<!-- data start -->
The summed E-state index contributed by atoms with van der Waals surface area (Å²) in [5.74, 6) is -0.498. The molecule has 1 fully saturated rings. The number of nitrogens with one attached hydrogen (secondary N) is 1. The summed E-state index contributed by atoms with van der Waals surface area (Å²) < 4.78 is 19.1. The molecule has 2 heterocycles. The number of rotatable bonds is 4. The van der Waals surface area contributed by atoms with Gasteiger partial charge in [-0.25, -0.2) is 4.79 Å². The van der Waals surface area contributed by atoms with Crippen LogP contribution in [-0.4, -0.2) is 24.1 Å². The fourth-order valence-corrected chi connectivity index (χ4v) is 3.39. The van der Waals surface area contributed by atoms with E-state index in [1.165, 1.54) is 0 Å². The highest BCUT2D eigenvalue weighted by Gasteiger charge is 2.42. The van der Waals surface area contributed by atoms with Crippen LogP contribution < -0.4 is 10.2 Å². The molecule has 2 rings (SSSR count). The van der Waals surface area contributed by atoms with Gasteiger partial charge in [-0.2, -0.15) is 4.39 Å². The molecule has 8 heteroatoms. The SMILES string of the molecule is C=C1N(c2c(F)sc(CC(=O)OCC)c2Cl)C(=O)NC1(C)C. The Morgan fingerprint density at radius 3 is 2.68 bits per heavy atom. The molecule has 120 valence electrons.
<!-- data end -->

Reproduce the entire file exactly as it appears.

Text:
The summed E-state index contributed by atoms with van der Waals surface area (Å²) in [5.74, 6) is -0.498. The molecule has 1 fully saturated rings. The number of nitrogens with one attached hydrogen (secondary N) is 1. The summed E-state index contributed by atoms with van der Waals surface area (Å²) < 4.78 is 19.1. The molecule has 2 heterocycles. The number of rotatable bonds is 4. The van der Waals surface area contributed by atoms with Gasteiger partial charge in [-0.25, -0.2) is 4.79 Å². The van der Waals surface area contributed by atoms with Crippen LogP contribution in [-0.4, -0.2) is 24.1 Å². The fourth-order valence-corrected chi connectivity index (χ4v) is 3.39. The van der Waals surface area contributed by atoms with E-state index in [1.165, 1.54) is 0 Å². The highest BCUT2D eigenvalue weighted by Gasteiger charge is 2.42. The van der Waals surface area contributed by atoms with Crippen LogP contribution < -0.4 is 10.2 Å². The molecule has 2 rings (SSSR count). The van der Waals surface area contributed by atoms with Gasteiger partial charge in [-0.2, -0.15) is 4.39 Å². The molecule has 8 heteroatoms. The SMILES string of the molecule is C=C1N(c2c(F)sc(CC(=O)OCC)c2Cl)C(=O)NC1(C)C. The Morgan fingerprint density at radius 3 is 2.68 bits per heavy atom. The molecule has 120 valence electrons.